By April, mountain bluebirds are returning to Colorado, having wintered on the Southern High Plains or in the Desert Southwest. The sky blue males are the first to arrive, searching for nest cavities which they use to attract a mate; those settling in the foothills, canyons and mountain valleys must compete with western bluebirds and violet-green swallows for those treasured sites.
Once the grayish females arrive, mountain bluebirds pair off and begin their nesting activities; while the males provide token assistance, the female takes charge of the nest construction, most often tucked within a tree cavity but sometimes in a rock crevice or a gap in an old cabin. Favoring open woodlands, mountain bluebirds may be found from the ponderosa parklands of the Colorado foothills to the krummholz at the alpine timberline; those that nest at lower elevations sometimes raise a second brood later in the summer.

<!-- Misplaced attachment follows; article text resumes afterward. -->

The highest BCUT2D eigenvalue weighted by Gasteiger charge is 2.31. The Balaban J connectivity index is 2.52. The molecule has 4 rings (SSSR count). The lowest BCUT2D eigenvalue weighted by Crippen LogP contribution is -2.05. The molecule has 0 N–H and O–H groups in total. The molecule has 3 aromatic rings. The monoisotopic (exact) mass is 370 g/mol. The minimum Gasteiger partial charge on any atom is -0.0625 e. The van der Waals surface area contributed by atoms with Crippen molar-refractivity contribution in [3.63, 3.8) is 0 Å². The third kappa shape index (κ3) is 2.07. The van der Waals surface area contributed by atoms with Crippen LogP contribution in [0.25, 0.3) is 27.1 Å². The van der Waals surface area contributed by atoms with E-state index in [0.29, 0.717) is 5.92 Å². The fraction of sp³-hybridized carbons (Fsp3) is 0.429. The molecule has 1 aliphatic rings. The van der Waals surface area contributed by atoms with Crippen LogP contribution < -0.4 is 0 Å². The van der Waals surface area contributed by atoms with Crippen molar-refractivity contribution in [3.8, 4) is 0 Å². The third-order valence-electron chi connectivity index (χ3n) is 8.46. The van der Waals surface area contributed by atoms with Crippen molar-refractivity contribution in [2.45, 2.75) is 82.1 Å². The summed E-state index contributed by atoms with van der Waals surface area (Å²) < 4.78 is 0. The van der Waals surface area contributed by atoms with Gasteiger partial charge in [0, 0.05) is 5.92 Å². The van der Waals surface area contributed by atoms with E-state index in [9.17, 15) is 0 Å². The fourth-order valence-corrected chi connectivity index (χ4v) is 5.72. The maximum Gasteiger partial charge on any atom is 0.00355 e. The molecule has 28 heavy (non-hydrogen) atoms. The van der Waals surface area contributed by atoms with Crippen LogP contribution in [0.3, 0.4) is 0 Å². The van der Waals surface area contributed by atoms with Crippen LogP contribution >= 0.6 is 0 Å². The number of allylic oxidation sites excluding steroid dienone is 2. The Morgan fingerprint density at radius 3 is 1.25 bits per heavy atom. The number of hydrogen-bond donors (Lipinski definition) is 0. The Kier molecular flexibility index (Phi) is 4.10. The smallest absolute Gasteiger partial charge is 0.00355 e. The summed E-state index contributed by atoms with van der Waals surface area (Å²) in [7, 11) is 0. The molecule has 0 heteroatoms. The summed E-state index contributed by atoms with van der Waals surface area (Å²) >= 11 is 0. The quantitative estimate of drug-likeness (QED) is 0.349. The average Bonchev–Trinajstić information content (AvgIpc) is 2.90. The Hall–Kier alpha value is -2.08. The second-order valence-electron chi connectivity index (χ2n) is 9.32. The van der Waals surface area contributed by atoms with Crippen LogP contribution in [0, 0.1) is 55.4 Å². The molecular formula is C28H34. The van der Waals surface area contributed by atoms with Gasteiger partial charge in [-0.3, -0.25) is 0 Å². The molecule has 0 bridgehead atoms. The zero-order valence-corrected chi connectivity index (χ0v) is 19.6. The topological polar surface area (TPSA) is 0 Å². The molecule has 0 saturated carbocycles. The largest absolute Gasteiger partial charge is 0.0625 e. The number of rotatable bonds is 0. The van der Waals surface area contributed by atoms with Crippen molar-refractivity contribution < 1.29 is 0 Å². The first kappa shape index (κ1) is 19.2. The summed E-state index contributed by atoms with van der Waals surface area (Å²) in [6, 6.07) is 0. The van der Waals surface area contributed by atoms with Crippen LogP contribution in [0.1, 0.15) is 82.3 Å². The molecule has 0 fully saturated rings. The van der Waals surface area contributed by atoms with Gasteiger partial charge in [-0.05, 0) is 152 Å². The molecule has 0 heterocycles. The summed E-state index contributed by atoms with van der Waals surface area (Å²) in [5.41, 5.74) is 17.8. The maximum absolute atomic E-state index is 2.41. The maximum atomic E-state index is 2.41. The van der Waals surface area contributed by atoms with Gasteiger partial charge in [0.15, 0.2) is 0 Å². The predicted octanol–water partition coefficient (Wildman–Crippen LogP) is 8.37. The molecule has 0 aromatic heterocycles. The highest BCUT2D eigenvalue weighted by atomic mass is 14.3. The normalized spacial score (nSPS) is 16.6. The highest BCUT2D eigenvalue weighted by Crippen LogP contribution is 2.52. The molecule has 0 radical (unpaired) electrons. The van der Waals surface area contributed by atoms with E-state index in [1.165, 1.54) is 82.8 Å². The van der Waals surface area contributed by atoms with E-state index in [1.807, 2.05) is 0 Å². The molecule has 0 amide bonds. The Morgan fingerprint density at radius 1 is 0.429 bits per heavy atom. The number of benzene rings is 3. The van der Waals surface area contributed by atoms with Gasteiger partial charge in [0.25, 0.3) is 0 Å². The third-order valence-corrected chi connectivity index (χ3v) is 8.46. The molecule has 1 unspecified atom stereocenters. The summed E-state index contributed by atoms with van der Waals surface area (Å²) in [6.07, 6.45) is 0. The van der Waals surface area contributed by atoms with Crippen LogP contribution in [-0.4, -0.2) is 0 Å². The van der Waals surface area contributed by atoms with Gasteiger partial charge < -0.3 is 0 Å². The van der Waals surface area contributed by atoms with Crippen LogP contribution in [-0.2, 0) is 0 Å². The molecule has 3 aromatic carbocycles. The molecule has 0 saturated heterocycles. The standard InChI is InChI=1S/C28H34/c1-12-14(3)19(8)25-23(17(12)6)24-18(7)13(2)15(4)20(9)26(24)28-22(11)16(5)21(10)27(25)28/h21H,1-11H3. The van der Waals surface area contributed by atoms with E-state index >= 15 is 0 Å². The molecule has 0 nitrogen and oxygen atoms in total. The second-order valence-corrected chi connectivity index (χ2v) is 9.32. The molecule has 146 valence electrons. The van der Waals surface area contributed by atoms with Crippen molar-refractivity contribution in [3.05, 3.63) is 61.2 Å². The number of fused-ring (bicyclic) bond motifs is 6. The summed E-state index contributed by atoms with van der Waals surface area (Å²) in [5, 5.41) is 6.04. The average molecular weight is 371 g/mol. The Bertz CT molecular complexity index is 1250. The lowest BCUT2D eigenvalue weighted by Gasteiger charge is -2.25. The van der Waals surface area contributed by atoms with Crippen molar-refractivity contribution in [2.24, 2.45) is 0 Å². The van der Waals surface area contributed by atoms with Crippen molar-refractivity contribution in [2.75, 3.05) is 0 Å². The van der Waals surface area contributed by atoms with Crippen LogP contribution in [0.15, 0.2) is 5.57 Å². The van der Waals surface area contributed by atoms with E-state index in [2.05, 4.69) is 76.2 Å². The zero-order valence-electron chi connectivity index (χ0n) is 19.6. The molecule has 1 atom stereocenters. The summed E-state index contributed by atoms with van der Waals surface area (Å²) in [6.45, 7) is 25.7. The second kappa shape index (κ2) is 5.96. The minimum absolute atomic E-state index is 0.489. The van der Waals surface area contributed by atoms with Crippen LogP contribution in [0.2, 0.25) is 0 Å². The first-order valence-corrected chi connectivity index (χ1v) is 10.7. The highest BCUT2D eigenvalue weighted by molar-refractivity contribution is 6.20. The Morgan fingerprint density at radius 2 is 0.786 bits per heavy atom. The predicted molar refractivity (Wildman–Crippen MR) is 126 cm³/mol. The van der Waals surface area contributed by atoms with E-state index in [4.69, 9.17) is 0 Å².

Mountain bluebirds breed and summer in the mountain ranges of western North America, from Alaska to New Mexico. Like other bluebirds, they usually hunt from a perch, dropping to the ground to snare insects; they also snatch their prey in mid-air and mountain bluebirds often hover above their quarry before striking. During the colder months, all bluebird species supplement their diet with berries. Mountain bluebirds are especially nomadic in late summer and early autumn, regularly appearing on the Great Plains and, occaionally, in the eastern U.S.